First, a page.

A few days later, I am startled as the Lieutenant enters the cell. He looks at his clipboard, then back at me. “I don’t know what you did, Private, but the military can’t seem to get rid of you fast enough. You probably have some legal recourse coming, but it will be a few weeks until you can even begin.” I smile at the LT, despite the bruising on my face.

“If I tell you, you’ll be in the same trouble that I’m in. Let’s just say, I said ‘No’, and enforced it.”

“Then, you’re not fighting this?”

“I am fighting. I said ‘No’.” He looks at me in askance. I return the stare.

“Very well then, you’ll be discharged from custody, and from the military, this afternoon. Whatever Gods you serve, may They look over you.” He makes notations on the papers on his clipboard, then leaves my cell.

I ache, all over. But I ache with the smug satisfaction that my injuries were the least incurred.

Just as the man said, that afternoon, I was discharged from the military. In a last laugh at my expense, my request to be returned to the recruiting station I was signed up at was denied. I was driven to the main gate of the base, told to leave the vehicle, and left on my own with just enough money in my wallet for a bus trip home.

Of course, the bus station was quite a walk away.

After a few hours, I arrive at the bus stop. I check the posted schedule, and find the bus only stops here twice a day. Once in the morning, once in the evening. I have arrived at the stop an hour before the evening stop. A few minutes later, I am joined by another recently freed man. He looks at the fading bruises on my face, then at me as a whole. “Bastards. I heard about you. If they can’t break you by peer pressure, they try by force.” He looks up at me. “I guess they failed.” I only nod in response.

He tries a few more time to start conversation, but I don’t feel like engaging. Soon he quits trying and we both settle into quiet solitude.

Fifteen minutes before the scheduled arrival of the bus, we hear footsteps. A young man, with a duffel over his shoulder, is walking up the road. He stops at the bench, and asks if he may join us sitting down. The bench is small, so I stand up so the walker can sit in comfort.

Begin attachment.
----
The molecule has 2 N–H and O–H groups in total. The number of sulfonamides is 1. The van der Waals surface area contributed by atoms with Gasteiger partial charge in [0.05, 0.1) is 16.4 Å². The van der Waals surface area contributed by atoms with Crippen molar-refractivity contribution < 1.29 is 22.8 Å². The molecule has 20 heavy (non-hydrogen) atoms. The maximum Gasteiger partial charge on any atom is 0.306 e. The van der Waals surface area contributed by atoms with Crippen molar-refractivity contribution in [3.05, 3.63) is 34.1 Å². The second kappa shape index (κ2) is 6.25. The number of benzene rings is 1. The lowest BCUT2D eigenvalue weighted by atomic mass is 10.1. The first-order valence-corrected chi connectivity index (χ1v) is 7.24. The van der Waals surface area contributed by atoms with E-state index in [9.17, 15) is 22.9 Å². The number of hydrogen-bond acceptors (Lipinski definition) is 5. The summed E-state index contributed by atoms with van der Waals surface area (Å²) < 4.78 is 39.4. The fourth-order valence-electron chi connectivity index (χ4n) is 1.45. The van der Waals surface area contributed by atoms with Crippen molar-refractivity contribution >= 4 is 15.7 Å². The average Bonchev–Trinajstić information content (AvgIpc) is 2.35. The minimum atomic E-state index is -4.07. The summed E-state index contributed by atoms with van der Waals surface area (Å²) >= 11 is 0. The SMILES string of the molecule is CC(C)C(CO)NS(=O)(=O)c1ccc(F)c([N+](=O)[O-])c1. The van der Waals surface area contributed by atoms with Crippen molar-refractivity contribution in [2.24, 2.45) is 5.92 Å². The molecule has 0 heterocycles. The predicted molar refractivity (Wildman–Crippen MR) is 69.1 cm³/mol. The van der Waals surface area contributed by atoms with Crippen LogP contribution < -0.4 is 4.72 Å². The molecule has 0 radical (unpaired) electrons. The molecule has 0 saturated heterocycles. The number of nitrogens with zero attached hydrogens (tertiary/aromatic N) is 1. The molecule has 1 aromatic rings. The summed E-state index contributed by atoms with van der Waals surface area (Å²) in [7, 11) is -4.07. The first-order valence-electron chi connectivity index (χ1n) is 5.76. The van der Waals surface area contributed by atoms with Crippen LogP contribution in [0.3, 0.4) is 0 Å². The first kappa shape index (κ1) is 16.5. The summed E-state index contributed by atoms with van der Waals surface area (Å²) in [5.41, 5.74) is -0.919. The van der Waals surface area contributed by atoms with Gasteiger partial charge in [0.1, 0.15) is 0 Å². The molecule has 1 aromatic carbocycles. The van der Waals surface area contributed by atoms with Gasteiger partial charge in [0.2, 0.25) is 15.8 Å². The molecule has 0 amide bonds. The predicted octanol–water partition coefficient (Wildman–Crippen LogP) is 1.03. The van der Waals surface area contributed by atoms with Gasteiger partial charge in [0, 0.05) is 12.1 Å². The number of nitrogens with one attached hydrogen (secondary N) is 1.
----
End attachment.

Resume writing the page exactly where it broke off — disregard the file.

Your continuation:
My “companion” begins asking him many questions. Is he headed to the base? Going to join the military? Where is he from? The nearest town is 40 miles away, did his car break down?

“I’m going to the abbey.” Abbey? What abbey? The older man twists his face in scorn.

“You’re going to those tree-huggers?”

“They are not environmental hipsters, Sir. I have no car, I sold it in town.”

I look around, wondering if my friend’s abbey is the one he speaks of. After being bounced from military base to military base, I had lost track of the civilian world. “What abbey?” I address the younger man, but the older man answers in return.

“Some ‘reclaimed religion’ took over an abandoned Catholic abbey ground nearby. They run a casino on the grounds as a source of income. Casinos and religion! Nothing good comes of the fuckery.” He spits on the ground in a show of distaste.

The young man never faces him. He continues to look squarely at me. “I have an invitation. I hope to study there for a few years. Make something of myself.” The other man starts deriding him as the younger hands me his invitation. I look over the handwritten paper. I recognize the handwriting.

“The abbey bishop, would his name be Elbrand?” The young man’s face lights up in recognition.

“Yes! That’s him!” The older man now shows his disgust to the both of us.

“No bus goes there! And the road is four miles further south of us! And then you still have another fifteen along the road! You have more walking to do, boy!”

The younger man stands up and stretches. “So, about fifteen more miles then? Okay. Good day.” He hefts his bag and starts walking due east, directly for the abbey.